First, I want to distinguish between the efforts of individual rabbis and those of the Conservative movement as a whole.
A rabbi who leads congregants to volunteer at a food bank may be reflecting the values of the movement, but is acting as an individual.
The Conservative movement acted as a movement when it decided to ordain women and, more recently, gays and lesbians.
When Abraham Joshua Heschel led eight hundred people to FBI headquarters in New York City to protest the brutal treatment of demonstrators at Selma, he was leading a movement — not just a group of individuals.
Second, if the Conservative movement is "about" the excellence of its scholarship, no one in the "real world" will care, any more than the average college student cares what's discussed over lunch at the faculty club. The rare student may want to join the club, but that doesn't make the club a "movement."
To be a movement, a movement has to move: it has to have a direction. Moses led the people out of Egypt; Joshua led them into the Promised Land. But in between there was a lot of aimless wandering around in the desert. Moses' job was to keep the people fed, safe from Amelekites, and away from gilded livestock. The people may have had Torah but they weren't doing much with it. Mostly they whined about the fleshpots of Egypt, bickered, and backslid, while Moses waited for them to die off so a worthier generation could take their place.
Is the Convervative movement wandering in the desert today, neither leaving nor arriving, concerned with keeping the people fed (Kiddush lunch), safe from Amelikites (assimilation), and away from gilded livestock (intermarriage) while waiting for a new, worthier generation, raised on Camp Ramah and USY, to grow up and take its rightful place?
And hasn't this been going on for at least 40 years now?
If the Conservative movement is "about" anything other than scholarship, it is about pluralism. In the US, this is a done deal. But here in Israel the war is being waged by a handful of hardy guerilla warriors like Andy Sacks, with minimal backing from the US.
The Jewish press is constantly harping about the growing alienation from Israel of American Jews, and young American Jews in particular. Well, duh! American Jews see images of Gaza, the separation barrier, and the settlements. They read about the haredim rioting in the streets, crashing through the doors at Intel, spitting on women in tallitot, and beating up women who don't move to the back of the bus. US Jews know that "Jews like us" here (Conservative, Reform, and secular — i.e., the majority of American Jews) are second class citizens in Israel. Even the US State Department recognizes this. http://www.state.gov/g/drl/rls/irf/2009/127349.htm . What is there to "relate to" here other than a heroic history and a shared fondness for felafel and espresso bars?
It will take more than Birthright trips to overcome this well-founded alienation, more than hikes and beaches and sunrises atop Masada to get many US Jews to admire Israel as more than a pretty picture on a Facebook page.
So if the Conservative movement wants to be about something, perhaps a vigorous defense of (which is to say offense for) pluralism in Israel would be the place to start.
I previously suggested that the movement organize a march to the Kotel of 1000 women in tallitot. At the last Rosh Hodesh, a professor from Saskatchewan used her frequent flyer miles to join 150 Women of the Wall. What if 500 US shuls each sent a woman, each wearing a banner proudly declaring the name of her community, and they marched with 500 Israeli women, including women in the IDF? And what if this was timed to coincide with a Birthright trip? Now that would be a movement.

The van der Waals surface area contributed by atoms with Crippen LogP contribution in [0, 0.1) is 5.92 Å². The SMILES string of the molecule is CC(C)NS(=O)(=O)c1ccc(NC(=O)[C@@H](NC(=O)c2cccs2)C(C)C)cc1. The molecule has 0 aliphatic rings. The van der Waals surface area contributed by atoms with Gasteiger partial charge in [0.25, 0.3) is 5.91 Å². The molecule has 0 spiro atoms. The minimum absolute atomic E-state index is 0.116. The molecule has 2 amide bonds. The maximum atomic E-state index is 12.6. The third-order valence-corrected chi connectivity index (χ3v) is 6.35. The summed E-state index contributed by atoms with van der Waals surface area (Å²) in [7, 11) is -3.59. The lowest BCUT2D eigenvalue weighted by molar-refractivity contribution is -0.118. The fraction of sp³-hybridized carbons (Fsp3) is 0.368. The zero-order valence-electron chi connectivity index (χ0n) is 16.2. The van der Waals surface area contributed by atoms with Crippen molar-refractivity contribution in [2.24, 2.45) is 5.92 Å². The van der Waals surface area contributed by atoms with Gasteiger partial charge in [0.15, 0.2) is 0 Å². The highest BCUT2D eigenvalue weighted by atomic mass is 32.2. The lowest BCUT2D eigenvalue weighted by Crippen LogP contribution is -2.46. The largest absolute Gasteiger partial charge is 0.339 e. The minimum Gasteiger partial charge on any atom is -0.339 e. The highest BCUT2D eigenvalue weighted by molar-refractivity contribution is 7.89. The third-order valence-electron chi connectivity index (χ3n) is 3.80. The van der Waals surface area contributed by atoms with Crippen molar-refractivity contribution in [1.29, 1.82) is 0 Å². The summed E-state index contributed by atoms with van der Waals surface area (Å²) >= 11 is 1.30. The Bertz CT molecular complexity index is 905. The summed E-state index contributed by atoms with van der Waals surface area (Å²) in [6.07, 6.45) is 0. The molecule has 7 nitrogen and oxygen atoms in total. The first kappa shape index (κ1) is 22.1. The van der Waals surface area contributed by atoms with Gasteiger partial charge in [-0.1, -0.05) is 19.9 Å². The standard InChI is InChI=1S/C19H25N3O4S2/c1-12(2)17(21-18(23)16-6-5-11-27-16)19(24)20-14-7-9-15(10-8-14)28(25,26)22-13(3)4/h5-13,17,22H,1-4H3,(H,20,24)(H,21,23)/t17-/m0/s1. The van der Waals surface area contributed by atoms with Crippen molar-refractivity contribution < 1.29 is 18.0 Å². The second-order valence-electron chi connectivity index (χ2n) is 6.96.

The rapid rise of J Street suggests that a starry-eyed vision of Israel's perfection is no longer shared by a large number of American Jews. They don't believe in "Israel, right or wrong," let alone "How dare you criticize Israel; do you want to give aid and comfort to our enemies?"
The way to engage the J Street generation (which will inherit both the wealth and power of the AIPAC generation) is not to sell them Zion as a shining city on a hill, but as a Habitat for Humanity fixer-upper — scruffy, with with lots of potential — that needs their help to become the best possible home for the Jewish people.
As Chancellor Eisen said, "Israel is too important to sit by and let other people blow it.”
Other people are already blowing it. So what is the Conservative movement going to do about it?
Perhaps now, at the start of a new decade, is the time for the movement to set some goals — to have the Promised Land in view and to track progress toward it.
For example, the movement might resolve that by 2019:
· The Israeli government will fund non-Orthodox rabbis and institutions on the same basis as Orthodox ones.
· That non-Orthodox marriages and conversions, on the soil of Israel, will be recognized on the same basis as those performed by the Orthodox establishment.
· That women will be protected under Israeli law (rather than subject to arrest) if they daven in tallitot (and tefillin) and read from the Torah at the Kotel or in any other public space.
· And that at least one Masorti rabbi will sit on the Jerusalem City Council and in the Knesset.
The movement recently raised millions of dollars to fund a new campus for the Schechter Institute, and has raised millions more for the Fucshberg Center in Jerusalem. If the movement is to be a movement, and not just an exclusive club with fancy buildings, perhaps it could find a way to supplement the $2 million that now (under) funds every Masorti rabbi, shul, camp, insutition, and political/legal effort in Israel? In the process, it might not only save Israel for "Jews like us" but make Israel relevant again for the J Street generation and perhaps reinvigorate the movement in the US.